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Integrated unit formed by union of the provirus into the bacterial genome.
McGraw-Hill Dictionary of Scientific & Technical Terms, 6E, Copyright © 2003 by The McGraw-Hill Companies, Inc.
The following article is from The Great Soviet Encyclopedia (1979). It might be outdated or ideologically biased.



a latent, or occult, noninfectious form of temperate bacteriophage that is present in lysogenic bacteria.

Prophage is the deoxyribonucleic acid (DNA) of a temperate bacteriophage combined with the DNA of a lysogenized bacterium. The DNA of a prophage is approximately 1/50 to 1/100 the size of the DNA of a bacterial chromosome and contains about 105 pairs of nucleotides. Thus, a prophage is a complete genome of a phage and contains about 100 genes.

A prophage generally occupies a specific locus in a bacterial chromosome and is inherited like ordinary bacterial genes. The prophage of a λ-phage, for example, is localized in a chromosome of colibacillus together with the gene that controls the splitting of galactose. The location of a prophage is genetically controlled by its special region, which constitutes about 1/15 of the total length of the genome.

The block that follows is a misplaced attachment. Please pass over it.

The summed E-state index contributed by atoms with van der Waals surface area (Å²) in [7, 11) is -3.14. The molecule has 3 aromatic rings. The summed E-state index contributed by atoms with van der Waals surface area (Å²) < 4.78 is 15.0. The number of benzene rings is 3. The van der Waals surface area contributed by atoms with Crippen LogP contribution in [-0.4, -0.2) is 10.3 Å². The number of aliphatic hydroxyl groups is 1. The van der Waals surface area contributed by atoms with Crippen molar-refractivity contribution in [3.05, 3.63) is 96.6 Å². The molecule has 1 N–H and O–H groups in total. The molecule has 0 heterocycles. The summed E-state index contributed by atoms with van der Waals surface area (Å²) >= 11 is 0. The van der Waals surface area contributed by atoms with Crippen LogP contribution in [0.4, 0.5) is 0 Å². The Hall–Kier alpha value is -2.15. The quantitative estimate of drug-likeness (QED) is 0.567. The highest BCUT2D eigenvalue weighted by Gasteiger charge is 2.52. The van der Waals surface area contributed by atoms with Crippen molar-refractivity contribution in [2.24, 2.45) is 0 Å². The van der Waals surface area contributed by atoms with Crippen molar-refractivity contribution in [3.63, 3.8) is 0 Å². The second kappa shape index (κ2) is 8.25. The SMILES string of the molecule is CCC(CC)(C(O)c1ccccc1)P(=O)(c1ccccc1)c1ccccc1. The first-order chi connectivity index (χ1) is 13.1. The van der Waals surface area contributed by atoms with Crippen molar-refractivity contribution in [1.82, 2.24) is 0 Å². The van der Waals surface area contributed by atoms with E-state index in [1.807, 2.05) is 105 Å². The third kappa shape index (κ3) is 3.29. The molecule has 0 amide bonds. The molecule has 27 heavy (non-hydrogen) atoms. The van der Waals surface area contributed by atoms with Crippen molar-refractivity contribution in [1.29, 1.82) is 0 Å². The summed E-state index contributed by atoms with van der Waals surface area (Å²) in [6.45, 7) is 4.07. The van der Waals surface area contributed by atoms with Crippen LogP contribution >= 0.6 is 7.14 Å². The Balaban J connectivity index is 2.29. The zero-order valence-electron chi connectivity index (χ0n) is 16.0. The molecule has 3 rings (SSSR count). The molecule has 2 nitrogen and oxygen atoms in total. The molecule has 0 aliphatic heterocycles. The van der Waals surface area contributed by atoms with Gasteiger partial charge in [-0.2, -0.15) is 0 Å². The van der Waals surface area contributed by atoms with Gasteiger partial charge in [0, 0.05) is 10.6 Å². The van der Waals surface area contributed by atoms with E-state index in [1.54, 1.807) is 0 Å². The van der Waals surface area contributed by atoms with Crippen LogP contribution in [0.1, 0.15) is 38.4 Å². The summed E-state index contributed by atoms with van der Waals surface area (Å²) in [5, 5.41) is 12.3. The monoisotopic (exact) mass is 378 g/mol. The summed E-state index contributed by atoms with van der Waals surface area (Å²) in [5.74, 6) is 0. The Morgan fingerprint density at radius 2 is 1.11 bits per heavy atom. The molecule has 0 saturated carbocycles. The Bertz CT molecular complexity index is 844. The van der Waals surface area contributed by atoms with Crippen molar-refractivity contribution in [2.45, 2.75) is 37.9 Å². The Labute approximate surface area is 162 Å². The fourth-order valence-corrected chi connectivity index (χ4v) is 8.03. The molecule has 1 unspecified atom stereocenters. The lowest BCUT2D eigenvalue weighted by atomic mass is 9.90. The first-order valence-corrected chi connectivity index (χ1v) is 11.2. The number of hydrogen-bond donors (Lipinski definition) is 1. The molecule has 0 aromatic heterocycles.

A prophage is nonpathogenic for a bacterial cell and is replicated over many generations simultaneously with the bacterial chromosome. However, in some growing lysogenic bacteria (approximately one cell per million), the prophage becomes infectious, that is, it becomes induced. As a result of induction, it is converted into an intracellular vegetative phage that is not bound to the bacterial chromosome. When this type of phage replicates, the bacterial cell undergoes lysis and dies. Individual lysogenic bacteria may carry several prophages.


The Great Soviet Encyclopedia, 3rd Edition (1970-1979). © 2010 The Gale Group, Inc. All rights reserved.